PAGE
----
Our washer was leaking buckets. I looked through the service manual and our how to fix it book. Our washer would not open up as said. After describing the problem to the 800 number person she scheduled a repairman to come. Upon arrival he said he knew what the problem was even before opening up the machine. If he had had the part in the van he could have done it then and there, but we'd have to order the part and he'd have to make another call to put it in. I asked If I could watch him take the broken piece out. He not only let me watch but explained the process. He had the part delivered to the house. I put it in and cancelled the follow up visit, thus saving $80. The part cost $4. SO when the dryer drum stopped rotating, I spoke to a handy fellow at church who showed me how to take the dryer apart and told me where to order the replacement belt. My husband and I attached it, reassembled the dryer, and it's working fine.

Guest's picture

I think with do it yourself it's a little bit about weighing your time and abilities against the cost of hiring a professional. If you have the time and ability to do it yourself then go for it. I'm fortunate to be married to a McGyver type guy-he has fixed our frozen pipes, the heat pump(it needed a $50 part), and redone wiring, as well as installed toilets, flooring, and drywall. In many of these cases I think I would have been lost if it had been just me.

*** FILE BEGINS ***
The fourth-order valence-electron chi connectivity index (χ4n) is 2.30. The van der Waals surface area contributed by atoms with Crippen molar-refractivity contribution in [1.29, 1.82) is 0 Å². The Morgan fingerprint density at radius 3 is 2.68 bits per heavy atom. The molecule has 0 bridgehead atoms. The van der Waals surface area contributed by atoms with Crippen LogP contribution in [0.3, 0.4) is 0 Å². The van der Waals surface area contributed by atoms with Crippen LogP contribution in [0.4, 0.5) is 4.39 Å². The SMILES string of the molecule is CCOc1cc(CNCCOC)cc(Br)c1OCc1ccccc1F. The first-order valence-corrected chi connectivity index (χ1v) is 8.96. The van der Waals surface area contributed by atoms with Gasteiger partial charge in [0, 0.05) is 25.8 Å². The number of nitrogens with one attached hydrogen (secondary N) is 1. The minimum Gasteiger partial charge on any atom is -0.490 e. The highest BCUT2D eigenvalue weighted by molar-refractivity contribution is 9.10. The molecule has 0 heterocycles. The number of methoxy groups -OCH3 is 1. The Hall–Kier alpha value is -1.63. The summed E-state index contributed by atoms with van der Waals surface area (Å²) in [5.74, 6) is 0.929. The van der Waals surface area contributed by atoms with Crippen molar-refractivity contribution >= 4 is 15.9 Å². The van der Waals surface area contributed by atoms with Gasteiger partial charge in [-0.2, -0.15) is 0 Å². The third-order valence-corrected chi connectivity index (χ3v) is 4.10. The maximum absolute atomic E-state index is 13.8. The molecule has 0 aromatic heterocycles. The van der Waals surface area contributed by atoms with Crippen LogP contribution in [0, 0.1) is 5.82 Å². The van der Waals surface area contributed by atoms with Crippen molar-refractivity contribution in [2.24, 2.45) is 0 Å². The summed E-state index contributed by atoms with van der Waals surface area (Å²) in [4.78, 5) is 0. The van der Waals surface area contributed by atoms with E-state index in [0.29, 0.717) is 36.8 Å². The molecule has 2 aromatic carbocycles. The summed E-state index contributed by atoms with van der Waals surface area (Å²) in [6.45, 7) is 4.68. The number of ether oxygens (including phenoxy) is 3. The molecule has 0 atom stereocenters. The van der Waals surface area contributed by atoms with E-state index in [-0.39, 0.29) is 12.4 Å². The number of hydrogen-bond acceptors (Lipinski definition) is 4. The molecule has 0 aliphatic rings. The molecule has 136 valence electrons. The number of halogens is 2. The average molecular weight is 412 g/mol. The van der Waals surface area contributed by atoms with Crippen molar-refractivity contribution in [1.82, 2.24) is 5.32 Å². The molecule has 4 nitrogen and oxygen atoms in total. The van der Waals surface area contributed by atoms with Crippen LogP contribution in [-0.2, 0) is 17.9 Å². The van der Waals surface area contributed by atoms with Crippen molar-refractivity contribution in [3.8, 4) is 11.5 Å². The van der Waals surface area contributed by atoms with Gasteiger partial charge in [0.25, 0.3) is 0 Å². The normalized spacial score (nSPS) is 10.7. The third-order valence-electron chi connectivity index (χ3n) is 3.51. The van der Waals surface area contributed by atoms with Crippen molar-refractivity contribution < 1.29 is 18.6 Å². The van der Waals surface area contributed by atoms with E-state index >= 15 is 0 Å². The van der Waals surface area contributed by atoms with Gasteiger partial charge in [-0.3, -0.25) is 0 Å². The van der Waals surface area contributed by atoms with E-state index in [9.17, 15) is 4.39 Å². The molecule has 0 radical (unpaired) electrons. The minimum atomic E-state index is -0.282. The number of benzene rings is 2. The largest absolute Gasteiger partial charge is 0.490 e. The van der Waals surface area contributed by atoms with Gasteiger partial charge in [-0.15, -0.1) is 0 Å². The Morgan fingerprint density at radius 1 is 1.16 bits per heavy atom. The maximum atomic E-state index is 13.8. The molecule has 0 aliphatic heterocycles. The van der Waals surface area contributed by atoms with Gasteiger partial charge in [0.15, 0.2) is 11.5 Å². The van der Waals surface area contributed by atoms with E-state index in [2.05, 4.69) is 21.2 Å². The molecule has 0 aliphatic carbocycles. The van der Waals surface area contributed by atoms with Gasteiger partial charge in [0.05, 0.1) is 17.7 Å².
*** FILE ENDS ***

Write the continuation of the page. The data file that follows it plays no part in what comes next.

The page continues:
Guest's picture

My basic rule of thumb is...what would it cost to replace if I totally screw up the repair job? I am not a great DIYer (though I wish I was) unless it is a mainly cosmetic issue. Replacing a toilet? Do-able. Because the main cost is the toilet and attachments and I would have to pay for that anyway. Installing a ceiling fan? No, because I could mess up my whole electical system and that would be many dollars I would have to spend to fix again.

Guest's picture

While I was at the dollar store I bought one of those sink snakes to remove clogs. A few months later the shower had clogged up and I pulled out the snake and removed the clog myself within a few minutes. No need to call the plumber!